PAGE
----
A Banff institution: the Grizzly House

Four decades worth of grease build-up coats every surface, your eyes sting from the smoke an hour after stepping through its iconic A-frame entrance, and you may receive a phone call from a stranger asking whether you’re wearing panties immediately after being seated — but don’t let those small details dissuade you from visiting the Grizzly House restaurant in Banff. At least once.

You can't walk down Banff Avenue without noticing this restaurant and wondering what it's like inside. Hint: there's a wood-carved bear, a disco ball and a "private room" in the back.

I’ve been visiting Banff for 15 years and had never eaten there until this past weekend. We’d given it a miss for several reasons. First of all it’s pricey — the complete fondue dinners cost over $40 per person, depending on what kind of meat you order. Also it’s fondue (yes, I’m a child of the 70s, but that doesn’t mean my palate is trapped in that decade). Plus you have to cook your own meat on hot stones (more on that later), which can be a lot of work.

Finally, the place really, really smells. This means your clothes will reek for days from the plumes of cooking-meat smoke that hover permanently in the air. Imagine if a stinky-cheese bomb exploded on an exotic wildlife farm and the ostriches, gators, snakes, sharks, wild boars and lobsters all went up in smoke at the same time. That’s what the Grizzly House smells like. Hence the burning eyes.

But let’s get past all that because I haven’t had this much fun at a restaurant dinner in years.

The Grizzly House owner is every bit as vintage as the decor inside his decades-old establishment. I think he still likes to party, too.

“It’s not fine dining — it’s fun dining,” said Gizzly House owner Peter Steiner, who was sitting outside of his restaurant smoking a pipe and clad in a fur cap. Steiner opened the Grizzly House in 1967 as a disco dance hall — the original disco ball is still hanging from the ceiling, though the bottom is dented from repetitive falls. Soon after the club began serving fondue and hasn’t changed its menu since. The restaurant still plays non-stop 70s music, though thankfully the disco ball remained motionless through the duration of our meal.

Another holdover from the era are the telephones at each table. “Back then a disco hall in Banff was a meat market,” said Steiner. “I thought phones would be a good way for introductions, and save guys from having to buy a girl a drink.” Now referred to as “swinger” or “hook-up” conduits, the phones add a level of hilarity to the meal, especially after several glasses of wine.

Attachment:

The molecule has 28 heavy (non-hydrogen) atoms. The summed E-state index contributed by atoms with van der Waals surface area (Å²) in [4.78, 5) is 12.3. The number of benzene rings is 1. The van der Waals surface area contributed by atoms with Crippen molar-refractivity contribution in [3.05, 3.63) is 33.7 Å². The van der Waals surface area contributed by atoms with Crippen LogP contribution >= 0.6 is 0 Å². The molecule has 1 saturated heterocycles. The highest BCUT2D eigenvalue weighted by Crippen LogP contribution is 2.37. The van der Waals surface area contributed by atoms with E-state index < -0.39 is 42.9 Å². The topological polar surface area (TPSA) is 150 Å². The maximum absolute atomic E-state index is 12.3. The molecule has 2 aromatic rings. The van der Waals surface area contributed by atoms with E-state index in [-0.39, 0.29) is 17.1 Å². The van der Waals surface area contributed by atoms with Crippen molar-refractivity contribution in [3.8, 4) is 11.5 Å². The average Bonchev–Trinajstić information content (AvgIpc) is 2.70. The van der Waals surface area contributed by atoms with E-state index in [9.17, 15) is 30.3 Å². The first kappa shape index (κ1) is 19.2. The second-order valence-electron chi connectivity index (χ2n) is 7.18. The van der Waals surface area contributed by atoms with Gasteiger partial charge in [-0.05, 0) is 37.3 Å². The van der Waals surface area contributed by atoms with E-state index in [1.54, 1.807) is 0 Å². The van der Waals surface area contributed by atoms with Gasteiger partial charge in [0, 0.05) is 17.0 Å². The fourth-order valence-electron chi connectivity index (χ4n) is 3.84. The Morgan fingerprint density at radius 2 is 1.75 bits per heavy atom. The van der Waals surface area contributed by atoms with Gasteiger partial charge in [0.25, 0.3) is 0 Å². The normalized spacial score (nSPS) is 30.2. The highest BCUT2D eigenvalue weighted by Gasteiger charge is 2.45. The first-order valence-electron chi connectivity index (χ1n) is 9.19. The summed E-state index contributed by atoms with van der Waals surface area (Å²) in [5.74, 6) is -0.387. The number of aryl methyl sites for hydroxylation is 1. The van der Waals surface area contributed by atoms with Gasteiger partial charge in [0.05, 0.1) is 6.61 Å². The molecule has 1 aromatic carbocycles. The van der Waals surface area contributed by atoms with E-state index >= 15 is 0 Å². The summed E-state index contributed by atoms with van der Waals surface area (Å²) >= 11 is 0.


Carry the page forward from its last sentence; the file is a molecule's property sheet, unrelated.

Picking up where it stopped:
Equally as entertaining was our waiter Billy, who, with his chiseled face and blond hair swept back into a ponytail, looked like he’d stepped straight from the cover of a Harlequin romance novel. Billy had an uncanny knack for adding a layer of innuendo to his dinner announcements, making the meal instructions sound suggestive and kinda dirty. We were told to keep our hot rock moist at all times by buttering it in slow, rythmic circles, for example.

Lobster and steak doesn't cook itself. Raw meat at Banff's former No. 1 "meat market".

Harlequin Billy also confirmed the existence of a private dining room (a.k.a. “secret sex room”), complete with an oval mirror oddly placed at crotch level. Its purpose, back in the day? “Every once in a while you just want to confirm your ‘friendship’ before you get home” with your new date, explained Billy. Yes, the Grizzly House earns its tagline: “For Lovers & Hedonists.”

Fortunately, no one (to my knowledge) ended up in the Grizzly House back room that night, but I can’t confirm what happened at Aurora nightclub later. I had to drive back to Calgary with a belly full of cheese — squinting all the way, post-smoke — in a car that smelled like an exploded exotic wildlife farm.


One response to “A Banff institution: the Grizzly House

  1. Pingback: I’m thankful for electricity, indoor plumbing and a smoke-free home | Drink – Play – Love

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